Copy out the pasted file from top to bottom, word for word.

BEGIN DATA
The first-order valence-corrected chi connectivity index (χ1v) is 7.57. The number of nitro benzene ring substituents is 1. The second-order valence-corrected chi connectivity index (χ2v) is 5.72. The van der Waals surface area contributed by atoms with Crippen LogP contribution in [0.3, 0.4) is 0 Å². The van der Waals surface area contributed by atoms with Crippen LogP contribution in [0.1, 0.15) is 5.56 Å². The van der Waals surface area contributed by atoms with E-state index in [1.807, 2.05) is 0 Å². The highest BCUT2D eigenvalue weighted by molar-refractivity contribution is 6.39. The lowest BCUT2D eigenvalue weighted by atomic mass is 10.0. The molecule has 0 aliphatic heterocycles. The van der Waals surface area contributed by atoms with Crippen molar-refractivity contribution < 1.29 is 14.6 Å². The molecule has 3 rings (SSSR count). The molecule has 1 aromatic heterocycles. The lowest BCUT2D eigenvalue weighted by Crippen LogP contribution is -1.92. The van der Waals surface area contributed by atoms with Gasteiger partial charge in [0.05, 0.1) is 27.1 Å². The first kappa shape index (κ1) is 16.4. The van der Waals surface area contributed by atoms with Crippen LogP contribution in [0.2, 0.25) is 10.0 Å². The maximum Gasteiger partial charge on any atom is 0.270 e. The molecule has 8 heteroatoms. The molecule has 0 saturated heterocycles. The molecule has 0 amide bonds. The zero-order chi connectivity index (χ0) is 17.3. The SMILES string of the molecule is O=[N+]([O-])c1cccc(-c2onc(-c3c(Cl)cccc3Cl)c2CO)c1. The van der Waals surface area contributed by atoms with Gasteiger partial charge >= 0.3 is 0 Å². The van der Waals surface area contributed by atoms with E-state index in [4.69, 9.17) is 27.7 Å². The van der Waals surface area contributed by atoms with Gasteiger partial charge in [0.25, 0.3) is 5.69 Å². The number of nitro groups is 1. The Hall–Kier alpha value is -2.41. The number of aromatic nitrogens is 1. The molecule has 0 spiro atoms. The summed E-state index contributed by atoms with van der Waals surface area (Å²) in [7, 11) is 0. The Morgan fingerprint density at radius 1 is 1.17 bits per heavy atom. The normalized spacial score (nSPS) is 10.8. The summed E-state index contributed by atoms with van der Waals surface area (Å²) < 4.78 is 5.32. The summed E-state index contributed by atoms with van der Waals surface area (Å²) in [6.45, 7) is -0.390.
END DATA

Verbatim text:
The first-order valence-corrected chi connectivity index (χ1v) is 7.57. The number of nitro benzene ring substituents is 1. The second-order valence-corrected chi connectivity index (χ2v) is 5.72. The van der Waals surface area contributed by atoms with Crippen LogP contribution in [0.3, 0.4) is 0 Å². The van der Waals surface area contributed by atoms with Crippen LogP contribution in [0.1, 0.15) is 5.56 Å². The van der Waals surface area contributed by atoms with E-state index in [1.807, 2.05) is 0 Å². The highest BCUT2D eigenvalue weighted by molar-refractivity contribution is 6.39. The lowest BCUT2D eigenvalue weighted by atomic mass is 10.0. The molecule has 0 aliphatic heterocycles. The van der Waals surface area contributed by atoms with Crippen molar-refractivity contribution < 1.29 is 14.6 Å². The molecule has 3 rings (SSSR count). The molecule has 1 aromatic heterocycles. The lowest BCUT2D eigenvalue weighted by Crippen LogP contribution is -1.92. The van der Waals surface area contributed by atoms with Gasteiger partial charge in [0.05, 0.1) is 27.1 Å². The first kappa shape index (κ1) is 16.4. The van der Waals surface area contributed by atoms with Crippen LogP contribution in [0.2, 0.25) is 10.0 Å². The maximum Gasteiger partial charge on any atom is 0.270 e. The molecule has 8 heteroatoms. The molecule has 0 saturated heterocycles. The molecule has 0 amide bonds. The zero-order chi connectivity index (χ0) is 17.3. The SMILES string of the molecule is O=[N+]([O-])c1cccc(-c2onc(-c3c(Cl)cccc3Cl)c2CO)c1. The van der Waals surface area contributed by atoms with Gasteiger partial charge >= 0.3 is 0 Å². The van der Waals surface area contributed by atoms with E-state index in [4.69, 9.17) is 27.7 Å². The van der Waals surface area contributed by atoms with Gasteiger partial charge in [0.25, 0.3) is 5.69 Å². The number of nitro groups is 1. The Hall–Kier alpha value is -2.41. The number of aromatic nitrogens is 1. The molecule has 0 spiro atoms. The summed E-state index contributed by atoms with van der Waals surface area (Å²) in [7, 11) is 0. The Morgan fingerprint density at radius 1 is 1.17 bits per heavy atom. The normalized spacial score (nSPS) is 10.8. The summed E-state index contributed by atoms with van der Waals surface area (Å²) < 4.78 is 5.32. The summed E-state index contributed by atoms with van der Waals surface area (Å²) in [6.45, 7) is -0.390.